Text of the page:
Christmas is a major holiday for many people around the world, and spending it abroad during your gap year or backpacking adventure can be tough, but it doesn’t have to be. Here’s how you can deal with backpacking or taking a gap year over Christmas.
I love Christmas. Decorations everywhere, Christmas songs, Die Hard and Indiana Jones on the big screen on Boxing Day, and yes, even the presents! I love it, and as I take the rest of the year off and prepare to spend it at home surrounded by family, loved ones and way too many mince pies, I am reminded of the Christmas’ I haven’t been at home and all those backpackers who are missing Christmas at home this year as they are off on their round the world adventures.
It can be one of the most testing parts of travelling, and it can be very easy to fall into the trap of wishing you were back home, imagining what you are missing out on and becoming homesick. These feelings can easily bring back those nagging tendrils of culture shock too, and it can be particularly hard if you are battling with depression, anxiety or other mental health issues.
But it doesn’t have to be.
Even if you have spent a relative amount of time in your new surroundings, even if you feel comfortable in the beach hut that has been your home for a month or so, even if you are surrounded by awesome travellers who will party with you, it isn’t the same, is it? Those steps out of your dorm room aren’t the stairs into your mum and dads living room filled with presents, that bowl of Pad Thai, as awesome as it is, just isn’t your mum’s roast dinner. Even the weather is different, the tropical climate just doesn’t feel right at Christmas.
Whatever your family traditions are, whatever you used to do, there is something missing at Christmas? Your new life just isn’t what Christmas should be, right?
I get it.
But here is where you have to concentrate on the positives. Yes this Christmas may not be what you used to have, but look at what you are getting instead!
Focus on where you are, not where you are not.
In many years time when you are enjoying your Christmas at home again you will genuinely look back on your Christmas’ abroad and love the fact that you spent Christmas day lounging in the fairy light festooned beach hut in Thailand, discovering local traditions in India or spending it with a hasty, cheap meal with good friends in Paris. You will be proud of the fact that you actually spent Christmas in its spiritual home of Bethlehem in Israel, or gazing at the Pyramids of Egypt.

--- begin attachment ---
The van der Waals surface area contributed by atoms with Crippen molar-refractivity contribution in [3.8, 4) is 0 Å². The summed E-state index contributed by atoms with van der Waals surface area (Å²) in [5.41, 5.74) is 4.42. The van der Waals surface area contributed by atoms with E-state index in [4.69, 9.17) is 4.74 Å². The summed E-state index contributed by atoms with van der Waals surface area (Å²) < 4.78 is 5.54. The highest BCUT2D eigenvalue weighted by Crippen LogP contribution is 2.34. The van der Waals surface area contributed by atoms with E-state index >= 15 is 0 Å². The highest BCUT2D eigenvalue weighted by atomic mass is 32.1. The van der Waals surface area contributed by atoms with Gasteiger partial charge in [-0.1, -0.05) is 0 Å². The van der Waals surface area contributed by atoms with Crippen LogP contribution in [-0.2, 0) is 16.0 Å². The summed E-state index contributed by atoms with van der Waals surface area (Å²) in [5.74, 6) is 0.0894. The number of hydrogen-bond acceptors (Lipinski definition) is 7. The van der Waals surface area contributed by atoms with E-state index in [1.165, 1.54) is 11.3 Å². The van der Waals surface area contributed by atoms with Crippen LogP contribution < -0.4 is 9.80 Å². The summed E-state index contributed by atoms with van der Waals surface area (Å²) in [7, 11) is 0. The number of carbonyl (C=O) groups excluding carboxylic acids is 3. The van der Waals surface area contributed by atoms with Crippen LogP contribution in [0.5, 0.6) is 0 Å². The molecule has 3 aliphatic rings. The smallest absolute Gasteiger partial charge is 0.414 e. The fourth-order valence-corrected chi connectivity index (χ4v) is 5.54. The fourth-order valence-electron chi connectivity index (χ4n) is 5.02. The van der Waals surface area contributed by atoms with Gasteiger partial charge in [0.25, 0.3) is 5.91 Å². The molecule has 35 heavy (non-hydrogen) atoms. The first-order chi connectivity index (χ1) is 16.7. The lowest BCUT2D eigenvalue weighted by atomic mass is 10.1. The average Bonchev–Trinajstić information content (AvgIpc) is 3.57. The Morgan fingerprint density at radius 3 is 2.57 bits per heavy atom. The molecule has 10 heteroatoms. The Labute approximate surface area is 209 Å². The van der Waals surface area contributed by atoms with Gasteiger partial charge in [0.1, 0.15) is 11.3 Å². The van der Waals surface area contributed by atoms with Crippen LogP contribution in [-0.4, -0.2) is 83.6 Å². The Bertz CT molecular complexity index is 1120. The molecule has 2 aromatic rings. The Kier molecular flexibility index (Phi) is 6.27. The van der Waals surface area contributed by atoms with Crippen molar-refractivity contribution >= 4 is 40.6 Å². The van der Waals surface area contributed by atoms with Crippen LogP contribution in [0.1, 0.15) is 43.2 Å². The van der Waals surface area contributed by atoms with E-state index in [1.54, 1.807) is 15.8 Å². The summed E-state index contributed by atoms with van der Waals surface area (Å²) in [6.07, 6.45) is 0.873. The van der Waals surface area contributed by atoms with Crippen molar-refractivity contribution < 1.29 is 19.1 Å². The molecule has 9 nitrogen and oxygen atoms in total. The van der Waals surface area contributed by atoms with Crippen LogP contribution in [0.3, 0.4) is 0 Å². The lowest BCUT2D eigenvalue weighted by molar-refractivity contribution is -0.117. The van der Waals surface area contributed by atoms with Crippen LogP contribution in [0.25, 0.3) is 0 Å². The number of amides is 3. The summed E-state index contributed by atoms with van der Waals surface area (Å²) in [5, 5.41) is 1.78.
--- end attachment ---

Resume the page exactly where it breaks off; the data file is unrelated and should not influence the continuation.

And I get that family is one of the biggest parts of Christmas too, so set up some time to speak to them on and around the big day. Technology has advanced so much now that if you can’t be with them, you can at least be with them virtually.
It may not be the same, but it is something, and it is often enough to give you that boost you needed to remember to enjoy yourself in your new surroundings.
The American’s may actually have it right with their pre Christmas Thanksgiving holiday. Who would have thought it? It is not something I have ever celebrated myself as an Englishman, but I can really appreciate the sentiment here.
Be thankful that you are on this amazing round the world adventure, be thankful that you are experiencing something new and unique that you can bore your family senseless with for decades to come, and be thankful that you have that family back home and those old, familiar, comfortable traditions that you will get back to next year, or maybe the year after that. And maybe when you do get back home for Christmas next time, your time away will give you a bit of perspective to enjoy it and appreciate it even more.
For now, you have the best of both worlds. Enjoy it.
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